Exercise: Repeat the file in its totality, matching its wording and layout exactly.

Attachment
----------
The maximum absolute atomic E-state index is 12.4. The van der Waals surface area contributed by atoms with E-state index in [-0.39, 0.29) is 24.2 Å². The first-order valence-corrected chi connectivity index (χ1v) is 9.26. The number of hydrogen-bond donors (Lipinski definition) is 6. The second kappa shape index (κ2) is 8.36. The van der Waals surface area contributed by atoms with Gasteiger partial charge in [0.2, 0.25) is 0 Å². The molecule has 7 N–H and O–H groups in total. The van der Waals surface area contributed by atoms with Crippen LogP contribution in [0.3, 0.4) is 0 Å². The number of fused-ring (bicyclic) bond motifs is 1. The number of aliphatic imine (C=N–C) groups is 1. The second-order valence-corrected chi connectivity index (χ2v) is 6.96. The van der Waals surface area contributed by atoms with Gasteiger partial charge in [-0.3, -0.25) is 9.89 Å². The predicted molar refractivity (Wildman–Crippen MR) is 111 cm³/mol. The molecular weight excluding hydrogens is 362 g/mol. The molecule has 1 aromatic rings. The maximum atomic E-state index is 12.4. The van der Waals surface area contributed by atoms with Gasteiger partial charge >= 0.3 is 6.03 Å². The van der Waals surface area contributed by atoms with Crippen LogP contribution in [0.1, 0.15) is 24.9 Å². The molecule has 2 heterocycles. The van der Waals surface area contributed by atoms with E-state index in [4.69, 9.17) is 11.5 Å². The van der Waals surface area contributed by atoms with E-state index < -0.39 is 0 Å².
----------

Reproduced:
The maximum absolute atomic E-state index is 12.4. The van der Waals surface area contributed by atoms with E-state index in [-0.39, 0.29) is 24.2 Å². The first-order valence-corrected chi connectivity index (χ1v) is 9.26. The number of hydrogen-bond donors (Lipinski definition) is 6. The second kappa shape index (κ2) is 8.36. The van der Waals surface area contributed by atoms with Gasteiger partial charge in [0.2, 0.25) is 0 Å². The molecule has 7 N–H and O–H groups in total. The van der Waals surface area contributed by atoms with Crippen LogP contribution in [0.3, 0.4) is 0 Å². The number of fused-ring (bicyclic) bond motifs is 1. The number of aliphatic imine (C=N–C) groups is 1. The second-order valence-corrected chi connectivity index (χ2v) is 6.96. The van der Waals surface area contributed by atoms with Gasteiger partial charge in [-0.3, -0.25) is 9.89 Å². The predicted molar refractivity (Wildman–Crippen MR) is 111 cm³/mol. The molecular weight excluding hydrogens is 362 g/mol. The molecule has 1 aromatic rings. The maximum atomic E-state index is 12.4. The van der Waals surface area contributed by atoms with Gasteiger partial charge >= 0.3 is 6.03 Å². The van der Waals surface area contributed by atoms with Crippen LogP contribution in [0.1, 0.15) is 24.9 Å². The molecule has 2 heterocycles. The van der Waals surface area contributed by atoms with E-state index in [4.69, 9.17) is 11.5 Å². The van der Waals surface area contributed by atoms with E-state index < -0.39 is 0 Å².